NASA is hosting a news teleconference at 10 a.m. PST (1 p.m. EST), Wednesday, Feb. 27, to announce black hole observations from its newest X-ray telescope, the Nuclear Spectroscopic Telescope Array (NuSTAR), and the European Space Agency’s XMM-Newton X-ray telescope.
I recently flew interstate for work and decided to do a bit of science on the way. Taking along my handy-dandy geiger counter (which in addition to having a 10yr battery is also blessed by the FCC for flight use), a notebook and a pen, I sketched down the raw counts from the meter every minute of the flight.
Why did I do this? Well, if you haven’t noticed, the universe is trying to kill us. Cosmic radiation comes in from space, but is attenuated from earth’s atmosphere. When you start moving outside the earth’s atomosphere, the level goes up. Not quite enough to be worrisome, but pretty interesting if you happen to be able to monitor it.
Detect particles and/or make a cool random number generator with this handsome Geiger counter kit. This easy-to-make pack of parts turns a simple Geiger-Muller tube (included) into a portable blink, beeping radiation detector. You can also connect an FTDI friend to the header, to get serial output for datalogging on your computer. Also be sure to check out our glow-in-the-dark radiation skill badge!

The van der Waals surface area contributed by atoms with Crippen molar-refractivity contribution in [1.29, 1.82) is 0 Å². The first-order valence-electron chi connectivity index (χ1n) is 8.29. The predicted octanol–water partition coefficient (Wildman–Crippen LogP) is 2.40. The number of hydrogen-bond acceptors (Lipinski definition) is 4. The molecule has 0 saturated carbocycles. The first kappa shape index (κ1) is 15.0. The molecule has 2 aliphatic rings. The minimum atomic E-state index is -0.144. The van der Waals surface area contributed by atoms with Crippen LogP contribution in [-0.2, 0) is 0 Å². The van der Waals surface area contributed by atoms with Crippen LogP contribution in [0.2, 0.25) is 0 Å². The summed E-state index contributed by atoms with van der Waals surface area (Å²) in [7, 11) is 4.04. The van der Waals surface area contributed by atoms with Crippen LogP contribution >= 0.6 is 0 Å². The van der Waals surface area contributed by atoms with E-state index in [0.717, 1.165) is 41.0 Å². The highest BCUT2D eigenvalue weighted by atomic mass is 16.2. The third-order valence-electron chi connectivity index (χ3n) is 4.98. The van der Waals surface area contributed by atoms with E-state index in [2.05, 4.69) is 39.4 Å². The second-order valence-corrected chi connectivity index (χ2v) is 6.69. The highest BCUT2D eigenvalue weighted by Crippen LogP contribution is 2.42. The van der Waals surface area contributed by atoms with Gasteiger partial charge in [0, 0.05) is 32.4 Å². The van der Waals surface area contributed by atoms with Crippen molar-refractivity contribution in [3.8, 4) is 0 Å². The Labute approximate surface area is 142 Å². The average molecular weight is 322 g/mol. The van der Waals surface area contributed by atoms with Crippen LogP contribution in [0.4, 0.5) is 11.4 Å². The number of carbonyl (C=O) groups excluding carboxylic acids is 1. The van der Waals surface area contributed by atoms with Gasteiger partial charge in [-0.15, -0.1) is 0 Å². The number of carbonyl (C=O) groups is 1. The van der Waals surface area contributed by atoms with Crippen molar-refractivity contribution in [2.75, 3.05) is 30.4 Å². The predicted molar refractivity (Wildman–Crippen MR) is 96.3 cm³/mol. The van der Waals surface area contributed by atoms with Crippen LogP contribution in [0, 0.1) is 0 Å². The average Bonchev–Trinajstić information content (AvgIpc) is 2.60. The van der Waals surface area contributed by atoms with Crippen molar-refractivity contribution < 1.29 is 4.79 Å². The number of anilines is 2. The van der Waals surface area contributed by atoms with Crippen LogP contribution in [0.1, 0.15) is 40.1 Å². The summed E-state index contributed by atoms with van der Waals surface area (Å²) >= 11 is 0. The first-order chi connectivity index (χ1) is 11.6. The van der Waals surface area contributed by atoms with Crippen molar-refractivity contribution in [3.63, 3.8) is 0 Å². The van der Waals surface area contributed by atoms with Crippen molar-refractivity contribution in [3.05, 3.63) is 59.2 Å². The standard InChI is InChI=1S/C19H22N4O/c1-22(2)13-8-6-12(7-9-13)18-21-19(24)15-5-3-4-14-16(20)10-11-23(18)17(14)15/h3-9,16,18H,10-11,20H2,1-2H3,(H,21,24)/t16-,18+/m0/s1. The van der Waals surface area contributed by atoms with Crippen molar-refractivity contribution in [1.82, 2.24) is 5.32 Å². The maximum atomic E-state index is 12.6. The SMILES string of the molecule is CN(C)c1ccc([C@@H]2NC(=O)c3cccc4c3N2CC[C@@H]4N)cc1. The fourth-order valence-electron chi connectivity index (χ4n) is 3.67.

Check out these fascinating algae-powered public lamps, sent to us as a blogtip sent in from Tony Sherwood: a reminder that solutions to one problem often emerge from an understanding of the fuel, product, and waste from complementary processes.
Here’s a post about these lamps with some links to supplementary articles from Treehugger.com:
It seems to me that this is a pretty amazing idea that could really work and clean the air pollution from urban areas (like parking lots, tested in the video above) and at the same time look good. That said, reducing is still better than restoring, but in the meantime- let’s get this lamp working!
Fascinating post about using a RasPi to explore Diffusion MRI analysis, shared over at RaspberryPi.org:
I wanted to try the same sort of analysis that a researcher working in my field might want to use. The simplest and most widely used technique in Diffusion MRI is called Diffusion Tensor Imaging (DTI). The brain is partly made up of a thing called white matter, which is a lot like cabling that connects various bits of it together. DTI can tell us which way the cables are pointing at each point along their length. We can use the information it gives us to make new images which are more useful than the originals.